Reovirus replication cycle

Some features of the replication of reovirus in the infected cell are shown in Fig. 15.11. After attachment and entry into the host cell cytoplasm via receptor-mediated endocytosis, reovirus particles are partially uncoated, leaving behind an inner-core subviral particle. This subviral particle contains the 10 genome segments and transcriptional enzymes. Production of mRNAs occurs by the copying of one strand of each duplex genome into a full-length strand. The mRNAs are capped and methylated by viral enzymes but do not have polyadenylated 3' termini. These transcriptional events require six viral enzymes, including a polymerase, a helicase, an RNA triphosphatase, a guanyltransferase, and two distinct methyltransferases. The latter three enzymes are all involved in the capping reaction.

Reovirus

Reovirus

Image Replication Cycle Reovirus

Fig. 15.11 The reovirus replication cycle. Virus attachment is followed by receptor-mediated endocytosis. Virion "core" particles are formed by the degradation of the outer shell in the endosome, and this core particle expresses capped mRNA using a virion transcriptase. Various viral proteins are translated and structural proteins assemble around newly synthesized viral mRNA. This process is apparently random, since random assortment of genetic markers following mixed infection is readily observed (see Chapter 3, Part I). The complementary strand of the double-stranded genomic RNAs is synthesized in the immature capsid while morphogenesis proceeds. Virus release is by cell lysis.

Transept within core ^

Encapsidation of capped (+)-sense RNA

Transept within core ^

Capped mRNAs

Encapsidation of capped (+)-sense RNA

Fig. 15.11 The reovirus replication cycle. Virus attachment is followed by receptor-mediated endocytosis. Virion "core" particles are formed by the degradation of the outer shell in the endosome, and this core particle expresses capped mRNA using a virion transcriptase. Various viral proteins are translated and structural proteins assemble around newly synthesized viral mRNA. This process is apparently random, since random assortment of genetic markers following mixed infection is readily observed (see Chapter 3, Part I). The complementary strand of the double-stranded genomic RNAs is synthesized in the immature capsid while morphogenesis proceeds. Virus release is by cell lysis.

Each of the genome segments encodes a single transcript that is translated into a single protein, except for one of the smaller segments (S1) of the Orthoreovirus genus. This segment encodes two proteins encoded in two nonoverlapping translational reading frames. Both proteins are encoded by the same mRNA by virtue of random recognition of either of the two translation initiation codons by cellular ribosomes. Most of the gene products are structural, either forming one of the multiple capsids or comprising the transcriptional complex of enzymes found within the core.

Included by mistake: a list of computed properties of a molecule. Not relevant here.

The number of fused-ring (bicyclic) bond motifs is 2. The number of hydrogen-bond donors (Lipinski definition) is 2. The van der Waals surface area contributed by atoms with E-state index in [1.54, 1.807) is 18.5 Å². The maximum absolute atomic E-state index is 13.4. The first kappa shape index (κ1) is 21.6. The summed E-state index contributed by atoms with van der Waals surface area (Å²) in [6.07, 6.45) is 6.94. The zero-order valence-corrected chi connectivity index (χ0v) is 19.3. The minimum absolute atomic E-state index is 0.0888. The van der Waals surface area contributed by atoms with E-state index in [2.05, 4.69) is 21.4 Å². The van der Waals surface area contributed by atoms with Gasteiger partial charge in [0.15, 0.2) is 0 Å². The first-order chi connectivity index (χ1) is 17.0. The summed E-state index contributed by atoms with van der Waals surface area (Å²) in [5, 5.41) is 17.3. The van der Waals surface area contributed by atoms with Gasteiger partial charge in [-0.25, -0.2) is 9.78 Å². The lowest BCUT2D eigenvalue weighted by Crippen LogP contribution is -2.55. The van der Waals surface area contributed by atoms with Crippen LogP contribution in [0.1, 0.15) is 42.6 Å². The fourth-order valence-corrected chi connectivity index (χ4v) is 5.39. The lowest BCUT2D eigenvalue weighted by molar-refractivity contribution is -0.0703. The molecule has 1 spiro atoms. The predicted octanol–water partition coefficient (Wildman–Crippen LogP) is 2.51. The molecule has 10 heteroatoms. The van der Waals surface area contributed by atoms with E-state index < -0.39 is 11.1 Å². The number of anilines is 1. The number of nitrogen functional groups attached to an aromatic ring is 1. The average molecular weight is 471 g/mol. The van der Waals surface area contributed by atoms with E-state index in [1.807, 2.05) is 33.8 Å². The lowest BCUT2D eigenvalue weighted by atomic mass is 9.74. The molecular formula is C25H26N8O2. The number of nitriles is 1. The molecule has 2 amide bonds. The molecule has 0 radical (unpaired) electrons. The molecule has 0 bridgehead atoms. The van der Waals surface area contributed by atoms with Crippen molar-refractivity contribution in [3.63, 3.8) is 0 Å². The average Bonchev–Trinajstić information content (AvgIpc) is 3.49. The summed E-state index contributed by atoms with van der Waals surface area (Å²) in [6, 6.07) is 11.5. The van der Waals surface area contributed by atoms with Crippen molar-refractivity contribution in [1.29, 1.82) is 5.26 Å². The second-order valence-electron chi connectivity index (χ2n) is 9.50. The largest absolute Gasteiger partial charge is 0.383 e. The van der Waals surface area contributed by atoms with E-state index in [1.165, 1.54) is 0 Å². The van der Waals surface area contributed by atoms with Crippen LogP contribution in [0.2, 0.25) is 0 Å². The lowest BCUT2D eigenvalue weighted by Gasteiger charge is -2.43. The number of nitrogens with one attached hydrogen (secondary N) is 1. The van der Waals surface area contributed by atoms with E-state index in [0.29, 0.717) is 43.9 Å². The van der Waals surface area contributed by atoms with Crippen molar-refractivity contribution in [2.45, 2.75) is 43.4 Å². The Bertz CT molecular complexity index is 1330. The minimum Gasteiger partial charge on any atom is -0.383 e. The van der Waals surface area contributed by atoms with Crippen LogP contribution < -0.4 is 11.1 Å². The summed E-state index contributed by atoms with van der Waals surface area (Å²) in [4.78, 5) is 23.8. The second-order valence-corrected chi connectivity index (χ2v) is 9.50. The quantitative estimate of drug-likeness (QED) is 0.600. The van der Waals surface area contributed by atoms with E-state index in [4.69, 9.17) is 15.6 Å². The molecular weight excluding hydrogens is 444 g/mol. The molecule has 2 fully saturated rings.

Replication of the double-stranded genomes and final assembly of progeny virions is not completely understood. It is thought that 10 unique mRNAs associate to form a core progeny virion, associating with the appropriate capsid proteins. These positive-sense RNAs then serve as templates for the synthesis of negative-sense strand, leading to the production of progeny double-stranded genomes within the nascent particle.

This rather convoluted means of generating the double-stranded genome is a consequence of the fact that dsRNA will not readily serve as a template for its own synthesis because of its very great stability. The environment inside the capsid is apparently relatively nonaqueous, and in this nonpolar space, the dsRNA is more readily denatured due to charge repulsion between the phosphate backbones of the two RNA strands. Thus, the double-stranded genome is able to partially denature to serve as a template to generate large quantities of positive-sense mRNA that is extruded from the inner core.

Replication of reovirus RNA, then, does not involve RI-1 or RI-2 intermediates. Further, ideally, no free dsRNA is formed inside the cytoplasm of the infected cell, precluding the induction of interferon. In practice, however, this situation is not realized, and many cells infected with reovirus produce significant interferon. While the yield of virus is quite sensitive to the interferon-mediated antiviral state in cells, apparently the major induction occurs rather late in the replication cycle where cellular organization is deteriorating. Thus, the virus is able to keep ahead of the response for a period of time sufficient for efficient replication in the host.

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